On North Warren Street, patrolmen armed with riot guns challenged several dozen rioters. The rioters shouted, "Shoot us."
     Police yielded and let the rioters pass.

Big dog  
Trenton police used dogs to enforce the curfew.
 
   

     "You can't talk to them," the late Bo Robinson, a leader in the black community, said at the time. "They're wild. They won't listen to anybody."
     This is how a Times newspaper account described the destruction:
     "Orange flames licked at a star-filled sky. Clouds of thick smoke rolled across the city. Glass shattering mixed with wailing sirens and occasional gunfire. Trenton was helpless as hundreds of Negro youths celebrated last night in an insane carnival of looting and destruction. They smashed windows. They ran from stores with stolen clothing, records, liquor, food, jewelry. They watched firemen battle flames which destroyed businesses. They taunted police, wrestled with them for possession of guns and nightsticks. And they laughed."
     "The whole situation was out of control," Cowell recalls. "Trenton police just couldn't handle it."
     John Ash was 24 years old in the Army National Guard when he was caught up in the rampage.
     "Nobody was prepared," he recalls.
     Ash was driving downtown near the courthouse when the rioting started.
     He saw a lone policeman "and for some crazy reason told him who I was and can I help him."
     For the next several hours, Ash was trapped in the frenzy. He parked his Pontiac sideways across the lane of traffic and waited.
     "I didn't get much involved in it," he recalls. "Tension lasted for a while."
     Ash didn't see violence, but did see groups of 10, 30, 40, maybe 50 people prowling around. Many were carrying items they'd taken from stores.
     "I was scared, I'll admit that," Ash says now. "Anybody involved was scared."
     But Ash had sympathy for the rioters.
     "It got people's attention on every level of government and on every level of society. It was to make a point: 'We can do this,'" he says. "This was more than about not being treated equally. Black people across the nation were upset. It could have been a lot worse than it was."

 

     For Barry Pitasky, it could not have been worse.
     Pitasky owned a furniture store on the corner of Brunswick Avenue and Montgomery Street that was gutted by flames that night.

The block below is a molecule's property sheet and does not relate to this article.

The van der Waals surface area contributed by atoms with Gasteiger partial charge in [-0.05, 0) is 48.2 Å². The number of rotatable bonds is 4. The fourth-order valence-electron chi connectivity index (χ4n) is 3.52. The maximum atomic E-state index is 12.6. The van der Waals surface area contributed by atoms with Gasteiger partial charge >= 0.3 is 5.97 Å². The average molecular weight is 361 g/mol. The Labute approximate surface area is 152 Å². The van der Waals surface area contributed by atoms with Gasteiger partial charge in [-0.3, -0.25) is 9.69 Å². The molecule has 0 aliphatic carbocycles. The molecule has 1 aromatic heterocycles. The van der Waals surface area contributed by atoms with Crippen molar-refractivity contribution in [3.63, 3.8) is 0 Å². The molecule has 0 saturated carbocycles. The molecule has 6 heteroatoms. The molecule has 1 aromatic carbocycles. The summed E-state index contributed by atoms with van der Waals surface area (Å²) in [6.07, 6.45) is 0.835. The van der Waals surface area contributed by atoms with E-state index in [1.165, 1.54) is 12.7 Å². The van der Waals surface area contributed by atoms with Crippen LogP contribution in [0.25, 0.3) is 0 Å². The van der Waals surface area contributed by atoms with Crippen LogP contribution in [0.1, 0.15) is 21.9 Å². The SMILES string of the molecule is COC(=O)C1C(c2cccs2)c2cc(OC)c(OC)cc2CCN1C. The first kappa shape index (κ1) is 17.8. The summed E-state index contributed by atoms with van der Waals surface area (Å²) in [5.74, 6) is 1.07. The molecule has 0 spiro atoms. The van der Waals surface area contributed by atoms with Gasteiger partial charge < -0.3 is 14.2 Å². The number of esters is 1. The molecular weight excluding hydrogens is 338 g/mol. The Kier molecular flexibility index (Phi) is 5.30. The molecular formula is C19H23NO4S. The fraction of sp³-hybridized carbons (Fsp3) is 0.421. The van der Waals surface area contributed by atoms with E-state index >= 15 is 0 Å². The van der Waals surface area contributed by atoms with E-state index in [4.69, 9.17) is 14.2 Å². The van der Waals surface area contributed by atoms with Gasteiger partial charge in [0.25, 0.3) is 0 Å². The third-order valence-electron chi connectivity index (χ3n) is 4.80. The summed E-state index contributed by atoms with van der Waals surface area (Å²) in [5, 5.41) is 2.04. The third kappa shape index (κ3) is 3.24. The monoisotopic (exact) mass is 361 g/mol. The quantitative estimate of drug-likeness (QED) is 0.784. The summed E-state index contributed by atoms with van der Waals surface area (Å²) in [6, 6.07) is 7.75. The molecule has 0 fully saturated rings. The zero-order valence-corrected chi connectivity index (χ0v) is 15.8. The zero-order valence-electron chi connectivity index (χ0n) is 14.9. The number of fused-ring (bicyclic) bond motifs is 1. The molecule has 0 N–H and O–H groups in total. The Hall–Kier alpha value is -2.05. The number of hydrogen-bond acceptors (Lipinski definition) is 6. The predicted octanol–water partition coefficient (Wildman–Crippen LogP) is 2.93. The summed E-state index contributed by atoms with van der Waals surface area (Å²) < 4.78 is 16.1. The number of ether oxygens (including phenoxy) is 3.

"I was hit by the riots," he says, bitterness still in his voice.
     What did he do that night?
     Nothing.
     "My options were to go down there, which I didn't think was too smart to do, or stay home and be upset. So I was home and upset."
     The rioters destroyed his livelihood in one night. The next day, Pitasky saw the devastation.
     "I couldn't understand why. They didn't have any beef with me, my business. I just happened to be in the way of the way they were going," he says.
     "I didn't have pleasant thoughts at the time," he admits.
     Pitasky had considered moving out of the city before the riots.
     "When the riots came, it wasn't a question of should we move. We were moving," he says.
     Pitasky was disgusted, disillusioned.
     "I was born in Trenton. Spent my life in Trenton. Went to Trenton High. I was very disappointed in the people of Trenton. It was a real kick in the ass."
     The riots, he says, helped kill the city he loved.
     "It didn't achieve anything. It did the opposite, right?" he says. "It helped to destroy the city. Gave the stigma it wasn't safe. If you fear you're not safe, why stay?"

 


     Algernon Ward Jr. stayed.
     He moved back to his old neighborhood, on the rechristened Martin Luther King Boulevard, to the house his father once owned.
     Ward was 14 years old the night of the riots.
     "I remember the turmoil," he says. "What we witnessed was the beginning of a revolution."
     Ward remembers police up and down his street, tape in the shape of an "X" on their car windows so glass wouldn't shatter from rioters' bricks.
     He remembers shotguns drawn, cars stopped, white drivers pulled out and beaten by the crowd.
     He remembers other black folks helping the injured to the hospital.
     "Heroes and villains in the same moment," he says.
     The riots were literally right outside his doorstep.
     "At 14, what would you be doing? Of course I was outside looking at this amazing scene unfolding," he says.